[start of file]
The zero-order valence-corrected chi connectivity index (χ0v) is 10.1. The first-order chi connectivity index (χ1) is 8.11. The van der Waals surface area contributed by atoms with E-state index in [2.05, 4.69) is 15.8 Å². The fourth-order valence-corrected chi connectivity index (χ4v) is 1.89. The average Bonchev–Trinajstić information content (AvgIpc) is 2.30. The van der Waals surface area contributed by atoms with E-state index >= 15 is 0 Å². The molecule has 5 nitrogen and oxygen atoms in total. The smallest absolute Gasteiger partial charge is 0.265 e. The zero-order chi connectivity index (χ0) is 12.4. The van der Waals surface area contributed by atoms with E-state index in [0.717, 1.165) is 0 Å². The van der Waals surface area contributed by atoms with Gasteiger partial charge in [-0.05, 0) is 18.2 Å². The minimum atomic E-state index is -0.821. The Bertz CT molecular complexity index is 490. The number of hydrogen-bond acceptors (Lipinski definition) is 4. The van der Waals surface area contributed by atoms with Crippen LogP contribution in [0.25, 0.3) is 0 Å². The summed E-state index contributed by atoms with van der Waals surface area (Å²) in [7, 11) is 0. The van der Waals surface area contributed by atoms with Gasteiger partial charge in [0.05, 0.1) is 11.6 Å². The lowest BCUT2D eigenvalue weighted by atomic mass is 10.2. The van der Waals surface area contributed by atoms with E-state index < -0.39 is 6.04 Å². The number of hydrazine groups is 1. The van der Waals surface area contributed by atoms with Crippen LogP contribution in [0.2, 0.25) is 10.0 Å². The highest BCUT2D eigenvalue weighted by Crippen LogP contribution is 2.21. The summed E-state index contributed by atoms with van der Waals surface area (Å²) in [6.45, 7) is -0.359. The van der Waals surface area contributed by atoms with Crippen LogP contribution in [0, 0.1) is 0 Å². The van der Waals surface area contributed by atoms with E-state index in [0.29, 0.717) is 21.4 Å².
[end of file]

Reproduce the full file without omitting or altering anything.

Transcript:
The zero-order valence-corrected chi connectivity index (χ0v) is 10.1. The first-order chi connectivity index (χ1) is 8.11. The van der Waals surface area contributed by atoms with E-state index in [2.05, 4.69) is 15.8 Å². The fourth-order valence-corrected chi connectivity index (χ4v) is 1.89. The average Bonchev–Trinajstić information content (AvgIpc) is 2.30. The van der Waals surface area contributed by atoms with E-state index >= 15 is 0 Å². The molecule has 5 nitrogen and oxygen atoms in total. The smallest absolute Gasteiger partial charge is 0.265 e. The zero-order chi connectivity index (χ0) is 12.4. The van der Waals surface area contributed by atoms with E-state index in [0.717, 1.165) is 0 Å². The van der Waals surface area contributed by atoms with Gasteiger partial charge in [-0.05, 0) is 18.2 Å². The minimum atomic E-state index is -0.821. The Bertz CT molecular complexity index is 490. The number of hydrogen-bond acceptors (Lipinski definition) is 4. The van der Waals surface area contributed by atoms with Crippen LogP contribution in [0.25, 0.3) is 0 Å². The summed E-state index contributed by atoms with van der Waals surface area (Å²) in [7, 11) is 0. The van der Waals surface area contributed by atoms with Gasteiger partial charge in [0.05, 0.1) is 11.6 Å². The lowest BCUT2D eigenvalue weighted by atomic mass is 10.2. The van der Waals surface area contributed by atoms with E-state index < -0.39 is 6.04 Å². The number of hydrazine groups is 1. The van der Waals surface area contributed by atoms with Crippen LogP contribution in [0.2, 0.25) is 10.0 Å². The highest BCUT2D eigenvalue weighted by Crippen LogP contribution is 2.21. The summed E-state index contributed by atoms with van der Waals surface area (Å²) in [6.45, 7) is -0.359. The van der Waals surface area contributed by atoms with Crippen LogP contribution in [0, 0.1) is 0 Å². The van der Waals surface area contributed by atoms with E-state index in [0.29, 0.717) is 21.4 Å².